The US needs a common charger, Dems say in letter to Commerce Dept

The US needs a common charger, Dems say in letter to Commerce Dept

A group of Senate Democrats is calling on the US Commerce Department to follow Europe’s lead in forcing all smartphone manufacturers to build devices that adhere to a universal charging standard.

In a Thursday letter addressed to Commerce Secretary Gina Raimondo, Sen. Ed Markey (D-MA) — along with Sens. Elizabeth Warren (D-MA) and Bernie Sanders (I-VT) — demanded that the department develop a strategy to require a common charging port across all mobile devices.

The letter comes a week after European Union lawmakers reached a deal on new legislation forcing all smartphones and tablets to be equipped with USB-C ports by fall 2024.

“The EU has wisely acted in the public interest by taking on powerful technology companies over this consumer and environmental issue,” the senators wrote. “The United States should do the same.”

In the letter, the senators argue that proprietary chargers, like Apple’s Lightning ports, create unnecessary amounts of e-waste and impose financial burdens on consumers upgrading devices or who own multiple devices from different manufacturers.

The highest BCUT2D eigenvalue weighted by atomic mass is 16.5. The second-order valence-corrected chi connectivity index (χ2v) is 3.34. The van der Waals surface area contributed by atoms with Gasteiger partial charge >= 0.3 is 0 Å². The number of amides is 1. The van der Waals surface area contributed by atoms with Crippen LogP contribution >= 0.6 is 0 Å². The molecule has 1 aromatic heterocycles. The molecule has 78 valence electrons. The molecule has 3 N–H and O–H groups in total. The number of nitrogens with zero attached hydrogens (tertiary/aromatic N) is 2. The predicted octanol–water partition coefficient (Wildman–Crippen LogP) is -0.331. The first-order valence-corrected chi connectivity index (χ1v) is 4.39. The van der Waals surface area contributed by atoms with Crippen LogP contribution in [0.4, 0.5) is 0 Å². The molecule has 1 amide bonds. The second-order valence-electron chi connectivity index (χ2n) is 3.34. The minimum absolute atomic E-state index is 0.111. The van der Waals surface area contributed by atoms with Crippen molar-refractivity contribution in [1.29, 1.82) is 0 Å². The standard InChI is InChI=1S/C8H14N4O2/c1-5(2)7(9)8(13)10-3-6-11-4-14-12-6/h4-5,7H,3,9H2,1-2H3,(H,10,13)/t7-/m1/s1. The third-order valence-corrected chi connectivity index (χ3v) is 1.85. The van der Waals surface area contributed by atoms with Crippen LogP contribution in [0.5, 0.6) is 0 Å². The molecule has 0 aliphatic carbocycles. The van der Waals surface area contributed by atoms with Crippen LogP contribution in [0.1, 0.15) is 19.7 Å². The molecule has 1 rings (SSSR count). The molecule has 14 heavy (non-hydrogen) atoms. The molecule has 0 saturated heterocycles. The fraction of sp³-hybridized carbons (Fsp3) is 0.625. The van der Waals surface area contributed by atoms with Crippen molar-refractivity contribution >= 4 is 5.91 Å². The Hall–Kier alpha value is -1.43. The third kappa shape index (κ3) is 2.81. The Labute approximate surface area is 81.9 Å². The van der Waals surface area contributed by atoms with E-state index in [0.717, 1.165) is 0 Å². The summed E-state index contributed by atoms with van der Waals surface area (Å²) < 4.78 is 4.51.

“Year after year, Americans pile our outdated chargers onto landfills while we shell out more money to tech companies for new ones,” Markey said in a statement to The Verge on Thursday. “This waste is driving consumers up the wall, and it’s driving our planet deeper into a climate crisis. I’m asking the Department of Commerce to follow the lead of the European Union and look into solutions so that we can save our money, our sanity, and our planet.”

Unlike the EU law, the senators are not requesting that the Commerce Department codify USB-C as the universal charging standard. Rather, their request to create “a comprehensive strategy” is more broad, leaving room for the department to develop its own standard. Following the EU mandate, critics argued that the rule would stifle innovation and inhibit smartphone manufacturers from advancing faster charging standards in the future.

Asked if the senators expected pushback from the tech industry, a Markey spokesperson told The Verge, “Big Tech is allergic to regulation, and we’re already seeing companies push back on the EU’s action. Senator Markey thinks that we have to continue to stand up to this industry to make sure their interests don’t come at the expense of environmental and consumer wellbeing.”

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